One of the most important new technologies to come to spark ignition engines in recent years is direct fuel injection. Audi was one of the pioneers in applying the system to road cars after using it on the Le Mans-winning R8 earlier this decade. More recently, General Motors has used it on the 2.0L turbo four cylinder that powers a number of performance models as well as the 3.6L V6 in used in Cadillacs and crossovers. With two new high volume DI engines coming for the 2010 model year, Chris Meagher, chief engineer for the EcoTec four cylinder engines, has published a post on the Fastlane blog as well as video discussing direct injection.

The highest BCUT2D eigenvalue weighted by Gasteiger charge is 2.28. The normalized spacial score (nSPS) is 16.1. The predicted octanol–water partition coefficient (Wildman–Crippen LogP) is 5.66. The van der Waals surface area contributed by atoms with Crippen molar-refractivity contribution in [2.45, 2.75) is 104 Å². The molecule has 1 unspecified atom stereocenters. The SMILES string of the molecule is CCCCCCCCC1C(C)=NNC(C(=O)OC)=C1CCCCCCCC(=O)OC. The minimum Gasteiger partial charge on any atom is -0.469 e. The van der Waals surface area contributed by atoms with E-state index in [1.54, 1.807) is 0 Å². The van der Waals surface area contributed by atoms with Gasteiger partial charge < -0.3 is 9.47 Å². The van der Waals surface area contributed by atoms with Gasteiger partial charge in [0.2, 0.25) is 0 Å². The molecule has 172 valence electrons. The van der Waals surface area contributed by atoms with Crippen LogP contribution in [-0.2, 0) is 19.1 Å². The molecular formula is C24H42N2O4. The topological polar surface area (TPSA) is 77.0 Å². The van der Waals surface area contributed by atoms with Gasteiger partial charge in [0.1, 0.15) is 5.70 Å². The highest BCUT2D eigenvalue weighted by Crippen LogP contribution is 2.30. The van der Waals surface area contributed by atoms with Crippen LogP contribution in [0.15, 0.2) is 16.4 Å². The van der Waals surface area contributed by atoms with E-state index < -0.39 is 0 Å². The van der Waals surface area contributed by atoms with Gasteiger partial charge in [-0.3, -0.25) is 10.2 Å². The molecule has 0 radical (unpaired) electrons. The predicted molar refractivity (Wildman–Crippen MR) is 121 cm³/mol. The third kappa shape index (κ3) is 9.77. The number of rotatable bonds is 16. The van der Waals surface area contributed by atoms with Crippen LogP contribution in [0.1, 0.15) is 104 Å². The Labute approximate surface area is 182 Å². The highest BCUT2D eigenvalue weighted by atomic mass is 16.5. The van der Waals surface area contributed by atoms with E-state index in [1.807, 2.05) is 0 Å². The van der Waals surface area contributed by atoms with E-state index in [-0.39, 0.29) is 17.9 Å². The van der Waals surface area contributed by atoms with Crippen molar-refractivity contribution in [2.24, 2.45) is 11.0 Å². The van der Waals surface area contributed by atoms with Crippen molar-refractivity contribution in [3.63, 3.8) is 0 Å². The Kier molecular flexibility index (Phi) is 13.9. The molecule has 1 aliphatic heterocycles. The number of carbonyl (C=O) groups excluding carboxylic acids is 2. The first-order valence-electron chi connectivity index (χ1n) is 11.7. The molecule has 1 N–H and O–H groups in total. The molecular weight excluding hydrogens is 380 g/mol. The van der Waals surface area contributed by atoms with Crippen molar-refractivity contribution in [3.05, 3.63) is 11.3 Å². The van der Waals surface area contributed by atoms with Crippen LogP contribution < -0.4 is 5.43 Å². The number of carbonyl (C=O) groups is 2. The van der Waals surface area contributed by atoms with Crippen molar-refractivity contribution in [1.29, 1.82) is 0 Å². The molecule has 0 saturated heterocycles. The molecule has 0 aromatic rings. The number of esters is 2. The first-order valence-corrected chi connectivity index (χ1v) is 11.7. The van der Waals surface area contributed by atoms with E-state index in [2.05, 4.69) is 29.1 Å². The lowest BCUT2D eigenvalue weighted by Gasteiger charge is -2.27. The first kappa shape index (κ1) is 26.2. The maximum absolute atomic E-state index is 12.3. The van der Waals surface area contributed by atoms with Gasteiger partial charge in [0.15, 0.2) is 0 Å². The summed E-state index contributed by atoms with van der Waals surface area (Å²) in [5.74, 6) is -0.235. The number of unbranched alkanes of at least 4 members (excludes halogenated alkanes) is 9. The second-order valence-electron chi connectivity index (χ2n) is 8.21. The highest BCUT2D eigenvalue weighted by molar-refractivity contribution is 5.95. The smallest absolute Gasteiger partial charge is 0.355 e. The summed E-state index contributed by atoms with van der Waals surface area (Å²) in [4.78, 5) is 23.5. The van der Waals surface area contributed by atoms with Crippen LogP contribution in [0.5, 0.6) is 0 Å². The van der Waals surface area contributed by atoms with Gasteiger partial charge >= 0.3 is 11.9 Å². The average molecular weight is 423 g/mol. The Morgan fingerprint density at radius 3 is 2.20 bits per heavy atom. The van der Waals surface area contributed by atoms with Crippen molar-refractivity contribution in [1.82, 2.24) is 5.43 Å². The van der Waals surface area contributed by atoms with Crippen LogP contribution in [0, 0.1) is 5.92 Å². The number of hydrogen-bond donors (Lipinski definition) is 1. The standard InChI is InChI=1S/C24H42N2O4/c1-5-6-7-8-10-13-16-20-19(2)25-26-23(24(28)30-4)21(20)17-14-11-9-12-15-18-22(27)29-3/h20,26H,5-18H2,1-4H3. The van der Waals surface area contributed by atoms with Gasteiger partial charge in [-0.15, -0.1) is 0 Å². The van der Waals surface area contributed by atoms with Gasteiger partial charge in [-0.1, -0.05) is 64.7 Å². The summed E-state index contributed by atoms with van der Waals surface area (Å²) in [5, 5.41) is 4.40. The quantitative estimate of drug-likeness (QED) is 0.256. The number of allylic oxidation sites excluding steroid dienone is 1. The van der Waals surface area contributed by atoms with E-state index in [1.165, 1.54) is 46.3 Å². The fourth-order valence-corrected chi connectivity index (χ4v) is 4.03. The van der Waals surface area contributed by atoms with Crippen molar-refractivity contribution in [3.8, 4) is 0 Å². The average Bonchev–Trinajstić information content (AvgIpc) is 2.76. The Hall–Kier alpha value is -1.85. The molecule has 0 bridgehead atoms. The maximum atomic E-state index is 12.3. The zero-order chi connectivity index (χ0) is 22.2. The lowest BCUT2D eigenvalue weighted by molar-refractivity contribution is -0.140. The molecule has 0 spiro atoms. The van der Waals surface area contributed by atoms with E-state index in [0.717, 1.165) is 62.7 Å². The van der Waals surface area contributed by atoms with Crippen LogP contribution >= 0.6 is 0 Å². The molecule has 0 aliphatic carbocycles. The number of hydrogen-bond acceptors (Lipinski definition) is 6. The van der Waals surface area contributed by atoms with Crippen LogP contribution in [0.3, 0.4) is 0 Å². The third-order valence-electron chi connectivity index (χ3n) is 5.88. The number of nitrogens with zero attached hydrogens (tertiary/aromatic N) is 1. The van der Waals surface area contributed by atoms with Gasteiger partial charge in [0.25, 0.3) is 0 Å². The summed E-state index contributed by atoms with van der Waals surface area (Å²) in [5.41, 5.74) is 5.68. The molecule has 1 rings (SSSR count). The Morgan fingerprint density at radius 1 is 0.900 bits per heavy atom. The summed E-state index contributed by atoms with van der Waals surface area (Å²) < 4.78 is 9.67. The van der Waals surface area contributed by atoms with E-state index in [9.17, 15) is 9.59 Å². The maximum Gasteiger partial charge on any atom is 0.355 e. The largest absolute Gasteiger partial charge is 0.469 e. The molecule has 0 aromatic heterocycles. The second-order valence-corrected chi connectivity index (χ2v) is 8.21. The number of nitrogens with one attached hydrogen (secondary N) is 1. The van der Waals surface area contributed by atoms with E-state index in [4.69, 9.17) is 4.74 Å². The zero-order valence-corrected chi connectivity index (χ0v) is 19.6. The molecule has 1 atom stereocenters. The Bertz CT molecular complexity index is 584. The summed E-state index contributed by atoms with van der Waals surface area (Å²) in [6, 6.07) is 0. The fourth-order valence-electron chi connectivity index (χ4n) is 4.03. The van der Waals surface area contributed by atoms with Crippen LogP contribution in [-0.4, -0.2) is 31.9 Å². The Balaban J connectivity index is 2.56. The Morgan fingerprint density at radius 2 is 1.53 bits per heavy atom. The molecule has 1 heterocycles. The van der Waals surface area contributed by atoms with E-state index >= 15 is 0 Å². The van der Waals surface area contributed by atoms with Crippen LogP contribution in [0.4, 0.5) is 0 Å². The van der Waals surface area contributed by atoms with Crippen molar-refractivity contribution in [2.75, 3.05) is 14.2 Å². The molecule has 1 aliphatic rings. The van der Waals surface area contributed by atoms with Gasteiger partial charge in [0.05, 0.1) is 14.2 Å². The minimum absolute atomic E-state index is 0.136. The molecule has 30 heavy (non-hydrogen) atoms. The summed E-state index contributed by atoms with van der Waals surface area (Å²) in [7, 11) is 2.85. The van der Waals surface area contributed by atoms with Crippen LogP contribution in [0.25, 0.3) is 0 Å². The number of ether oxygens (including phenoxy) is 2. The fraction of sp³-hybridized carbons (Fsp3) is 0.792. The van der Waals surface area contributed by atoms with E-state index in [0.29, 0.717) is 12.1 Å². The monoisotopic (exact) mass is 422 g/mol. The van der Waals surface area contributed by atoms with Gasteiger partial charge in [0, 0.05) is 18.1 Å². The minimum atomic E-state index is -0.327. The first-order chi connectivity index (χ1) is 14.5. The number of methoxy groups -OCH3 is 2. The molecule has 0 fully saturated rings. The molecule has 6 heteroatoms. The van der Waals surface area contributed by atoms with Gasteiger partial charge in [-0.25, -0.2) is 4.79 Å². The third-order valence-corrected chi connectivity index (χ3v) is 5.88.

Among the key benefits of DI are more precise fuel metering as well as a more homogeneous mixing of air and fuel. That helps reduce wasted and unburned fuel. The other component is that a higher compression ratio can be used without causing problems with pre-ignition and knock. By compressing only air, there is nothing to burn as the air heats up. When the fuel is sprayed directly into the cylinder, the temperature is reduced as the liquid fuel vaporizes. The result is more power from less fuel and less displacement. Smaller engines also mean less mass, further helping efficiency. Check out Meagher's video after the jump.